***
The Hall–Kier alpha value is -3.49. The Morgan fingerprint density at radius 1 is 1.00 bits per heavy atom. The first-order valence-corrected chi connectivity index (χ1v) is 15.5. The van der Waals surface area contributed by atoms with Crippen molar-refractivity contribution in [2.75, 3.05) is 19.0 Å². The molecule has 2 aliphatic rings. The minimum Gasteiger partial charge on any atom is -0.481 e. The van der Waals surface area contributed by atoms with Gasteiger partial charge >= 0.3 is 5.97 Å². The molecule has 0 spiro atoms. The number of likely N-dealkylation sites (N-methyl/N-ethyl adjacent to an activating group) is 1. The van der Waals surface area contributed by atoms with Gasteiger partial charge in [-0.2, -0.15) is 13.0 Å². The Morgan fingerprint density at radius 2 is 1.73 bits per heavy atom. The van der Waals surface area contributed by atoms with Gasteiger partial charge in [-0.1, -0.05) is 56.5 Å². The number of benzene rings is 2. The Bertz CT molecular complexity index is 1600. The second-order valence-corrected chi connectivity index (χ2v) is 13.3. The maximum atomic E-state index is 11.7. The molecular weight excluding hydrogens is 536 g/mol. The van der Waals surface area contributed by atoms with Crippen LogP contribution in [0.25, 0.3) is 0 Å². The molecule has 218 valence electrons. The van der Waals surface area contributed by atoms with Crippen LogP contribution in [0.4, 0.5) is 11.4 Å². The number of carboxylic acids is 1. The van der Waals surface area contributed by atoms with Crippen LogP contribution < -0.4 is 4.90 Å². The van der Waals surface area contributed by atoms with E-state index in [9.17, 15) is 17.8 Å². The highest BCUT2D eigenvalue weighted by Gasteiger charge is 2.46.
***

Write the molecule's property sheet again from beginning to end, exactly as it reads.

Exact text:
The Hall–Kier alpha value is -3.49. The Morgan fingerprint density at radius 1 is 1.00 bits per heavy atom. The first-order valence-corrected chi connectivity index (χ1v) is 15.5. The van der Waals surface area contributed by atoms with Crippen molar-refractivity contribution in [2.75, 3.05) is 19.0 Å². The molecule has 2 aliphatic rings. The minimum Gasteiger partial charge on any atom is -0.481 e. The van der Waals surface area contributed by atoms with Gasteiger partial charge >= 0.3 is 5.97 Å². The molecule has 0 spiro atoms. The number of likely N-dealkylation sites (N-methyl/N-ethyl adjacent to an activating group) is 1. The van der Waals surface area contributed by atoms with Gasteiger partial charge in [-0.2, -0.15) is 13.0 Å². The Morgan fingerprint density at radius 2 is 1.73 bits per heavy atom. The van der Waals surface area contributed by atoms with Gasteiger partial charge in [-0.1, -0.05) is 56.5 Å². The number of benzene rings is 2. The Bertz CT molecular complexity index is 1600. The second-order valence-corrected chi connectivity index (χ2v) is 13.3. The maximum atomic E-state index is 11.7. The molecular weight excluding hydrogens is 536 g/mol. The van der Waals surface area contributed by atoms with Crippen LogP contribution in [0.25, 0.3) is 0 Å². The molecule has 218 valence electrons. The van der Waals surface area contributed by atoms with Crippen LogP contribution in [0.4, 0.5) is 11.4 Å². The number of carboxylic acids is 1. The van der Waals surface area contributed by atoms with Crippen LogP contribution < -0.4 is 4.90 Å². The van der Waals surface area contributed by atoms with E-state index in [9.17, 15) is 17.8 Å². The highest BCUT2D eigenvalue weighted by Gasteiger charge is 2.46.